- As far as I am aware, people in the Northwest, at least that I knew, would just call it a “sub”, “sub sandwich” and if heated, “a toasted sub”. I know, really inventive and imaginative.
HOW many syllables are pronounced in the word “caramel” where you live?
- I think this is a situation in which my travels and exposure to other people from other parts of the US and world have effected how I say certain things. I think I used to just call it “car-mel [sic]”, but now I actually say both, “car-mel” and “cara-mel”.
WHO uses the word “sneakers”?
- I would guess all of the US. I like the word trainers or kicks, which I think I picked up living in London.
- Another look around the web and I found this little tidbit of info about the etymology of this word:
Advertising man Henry Nelson McKinney popularized the term “sneakers” while working on a 1917 Keds campaign. The athletic shoes, as Keds were known before this clever moment, had a rubber sole that allowed the wearer to sneak behind unsuspecting friends and family. But as it turns out, the word “sneakers” was in use way before this time. Boys, who were known to harass their schoolmasters, called their tennis shoes “sneakers” as early as 1887, according to a New York Times article at the time that cited The Boston Journal of Education. In addition, the former Jordan Marsh department store in Boston advertised “500 pairs of men’s tennis oxfords (sneakers)” in 1889. Keds maintains that it was the first to prominently use “sneakers,” but according to its own library, there were only two passing uses of the term in ads from the early part of the 20th century — in 1922 and 1934. [NY Times]
- Here is an interesting online discussion about the variety of terms people use to describe these shoes, which you may find interesting.
WHO uses “tennis shoes”?
- I would image those people who play tennis, and as far as American stereotypes go, that means the classically rich folk in New England probably?
- I found this wikipedia article that talks about the history of the athletic shoe and this other dialectic survey which seems to show the term used all over the US, but what might be a greater concentration of usage in the eastern US.
HOW many words are there for the large, wild cat that is native to the Americas?
- I had to go back to review this one. According to the survey there are at least eight different names for the large wild cat native to the Americas (mountain lion, cougar, puma, mountain cat, panther, mountain screamer, catamount, painter).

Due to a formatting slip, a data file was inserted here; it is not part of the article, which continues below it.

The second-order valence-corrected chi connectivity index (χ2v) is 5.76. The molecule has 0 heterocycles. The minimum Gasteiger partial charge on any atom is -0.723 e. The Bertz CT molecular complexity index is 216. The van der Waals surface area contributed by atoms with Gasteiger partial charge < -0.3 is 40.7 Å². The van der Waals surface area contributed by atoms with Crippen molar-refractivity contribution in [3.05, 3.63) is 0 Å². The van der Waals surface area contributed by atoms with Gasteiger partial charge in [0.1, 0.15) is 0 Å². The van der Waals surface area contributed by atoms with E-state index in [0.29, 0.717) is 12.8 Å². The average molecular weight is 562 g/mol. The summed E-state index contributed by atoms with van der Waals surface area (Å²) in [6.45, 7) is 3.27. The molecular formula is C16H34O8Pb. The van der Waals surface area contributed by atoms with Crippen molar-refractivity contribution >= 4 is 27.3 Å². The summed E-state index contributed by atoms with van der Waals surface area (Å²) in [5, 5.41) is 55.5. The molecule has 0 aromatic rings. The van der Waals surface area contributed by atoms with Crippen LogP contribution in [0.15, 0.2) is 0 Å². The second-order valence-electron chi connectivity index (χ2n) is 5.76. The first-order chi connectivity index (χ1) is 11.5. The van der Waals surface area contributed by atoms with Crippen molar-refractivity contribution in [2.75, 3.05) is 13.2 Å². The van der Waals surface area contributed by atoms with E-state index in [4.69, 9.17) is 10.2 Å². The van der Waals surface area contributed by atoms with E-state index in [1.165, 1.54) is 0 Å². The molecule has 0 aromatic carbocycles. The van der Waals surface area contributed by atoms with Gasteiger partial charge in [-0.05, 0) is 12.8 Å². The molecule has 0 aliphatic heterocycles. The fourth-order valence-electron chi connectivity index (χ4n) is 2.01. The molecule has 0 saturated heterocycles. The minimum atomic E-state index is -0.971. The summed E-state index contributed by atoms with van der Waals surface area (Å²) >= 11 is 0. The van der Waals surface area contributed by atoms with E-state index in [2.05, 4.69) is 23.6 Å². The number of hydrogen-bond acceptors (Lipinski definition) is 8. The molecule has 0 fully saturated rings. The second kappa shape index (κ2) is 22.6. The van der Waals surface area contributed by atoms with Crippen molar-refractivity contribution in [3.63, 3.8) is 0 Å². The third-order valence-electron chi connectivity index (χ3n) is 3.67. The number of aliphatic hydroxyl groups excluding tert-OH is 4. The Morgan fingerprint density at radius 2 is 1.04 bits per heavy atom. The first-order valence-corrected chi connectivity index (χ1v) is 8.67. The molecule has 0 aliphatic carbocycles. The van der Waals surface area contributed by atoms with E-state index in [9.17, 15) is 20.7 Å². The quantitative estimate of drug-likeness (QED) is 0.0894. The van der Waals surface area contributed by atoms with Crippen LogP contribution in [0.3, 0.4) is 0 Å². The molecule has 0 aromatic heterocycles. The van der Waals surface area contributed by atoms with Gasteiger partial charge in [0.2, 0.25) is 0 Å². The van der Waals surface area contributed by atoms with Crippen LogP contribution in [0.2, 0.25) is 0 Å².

- According to Wikipedia:
The cougar (Puma concolor), also known as the mountain lion, puma, panther, mountain cat, or catamount, is a large cat of the family Felidae native to the Americas. Its range, from the Canadian Yukon to the southern Andes of South America, is the greatest of any large wild terrestrial mammal in the Western Hemisphere.
HOW many of those words do you recognize or have heard people use?
- Growing up, a friend of my sister’s actually had a cougar as a pet. There was a big who-a-ballo because the cougar attacked someone. I don’t remember if it was a family member or someone else, but the authorities became involved and the friend was so distraught that she had to get rid of her cat. It seemed a little crazy to me that someone would attempt to keep a wild animal as a pet. I’ve seen those animals at the zoo, but never have I thought “Yeah, I wanna take one of those home.” Knowing how much I like to eat and how much our medium-sized dog liked to eat, I knew it would want to eat way too much than a standard individual or family should probably provide. I mean, big dogs can eat at least their weight in food in, like, a week or so. – sorry, tangent.
- Of these terms: mountain lion, cougar, puma, mountain cat, pather, mountain screamer, catamount, painter, I have officially heard five of them. I have never in my life heard the animal be called a mountain screamer, catamount or painter.
- Update 2021, who would have thought a pandemic would require us all to stay home thus having the time to become obsessed with people across the US that do just that, take these and other big cats and use them for profit, financially or otherwise. Thanks Netflix and Tiger King.
WHAT does “kitty wampus” mean?
- I haven’t a clue. However, based on the input from a slang website, Cattywompus means, “when something appears off center.”
WHY do you think there are so many different terms for “a big road on which you drive relatively fast”?
- Because Americans love their cars and love to drive. I imagine it is similar to why, apparently, Inuit people have over one hundred different terms for ‘snow’. It is absolutely a part of our life, practically inescapable no matter if we drive or not. It is a part of our culture.